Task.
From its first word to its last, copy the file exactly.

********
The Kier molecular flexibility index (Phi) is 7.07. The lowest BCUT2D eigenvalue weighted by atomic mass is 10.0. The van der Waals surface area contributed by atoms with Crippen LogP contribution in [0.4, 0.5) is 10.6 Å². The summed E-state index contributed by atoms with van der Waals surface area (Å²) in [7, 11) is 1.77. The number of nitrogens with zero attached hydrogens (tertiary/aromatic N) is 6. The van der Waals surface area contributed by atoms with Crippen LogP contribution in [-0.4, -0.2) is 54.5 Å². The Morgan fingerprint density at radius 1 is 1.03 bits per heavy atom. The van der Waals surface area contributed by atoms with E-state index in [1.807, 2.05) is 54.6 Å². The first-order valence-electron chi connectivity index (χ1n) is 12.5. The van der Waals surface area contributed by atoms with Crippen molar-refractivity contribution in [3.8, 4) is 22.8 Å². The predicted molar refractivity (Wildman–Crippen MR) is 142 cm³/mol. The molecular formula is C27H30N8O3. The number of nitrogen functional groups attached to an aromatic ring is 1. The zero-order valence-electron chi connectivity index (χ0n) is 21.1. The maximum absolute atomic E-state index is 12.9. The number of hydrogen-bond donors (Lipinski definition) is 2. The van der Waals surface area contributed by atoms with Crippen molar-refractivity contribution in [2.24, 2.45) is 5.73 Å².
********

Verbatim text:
The Kier molecular flexibility index (Phi) is 7.07. The lowest BCUT2D eigenvalue weighted by atomic mass is 10.0. The van der Waals surface area contributed by atoms with Crippen LogP contribution in [0.4, 0.5) is 10.6 Å². The summed E-state index contributed by atoms with van der Waals surface area (Å²) in [7, 11) is 1.77. The number of nitrogens with zero attached hydrogens (tertiary/aromatic N) is 6. The van der Waals surface area contributed by atoms with Crippen LogP contribution in [-0.4, -0.2) is 54.5 Å². The Morgan fingerprint density at radius 1 is 1.03 bits per heavy atom. The van der Waals surface area contributed by atoms with E-state index in [1.807, 2.05) is 54.6 Å². The first-order valence-electron chi connectivity index (χ1n) is 12.5. The van der Waals surface area contributed by atoms with Crippen molar-refractivity contribution in [3.8, 4) is 22.8 Å². The predicted molar refractivity (Wildman–Crippen MR) is 142 cm³/mol. The molecular formula is C27H30N8O3. The number of nitrogen functional groups attached to an aromatic ring is 1. The zero-order valence-electron chi connectivity index (χ0n) is 21.1. The maximum absolute atomic E-state index is 12.9. The number of hydrogen-bond donors (Lipinski definition) is 2. The van der Waals surface area contributed by atoms with Crippen molar-refractivity contribution in [2.24, 2.45) is 5.73 Å².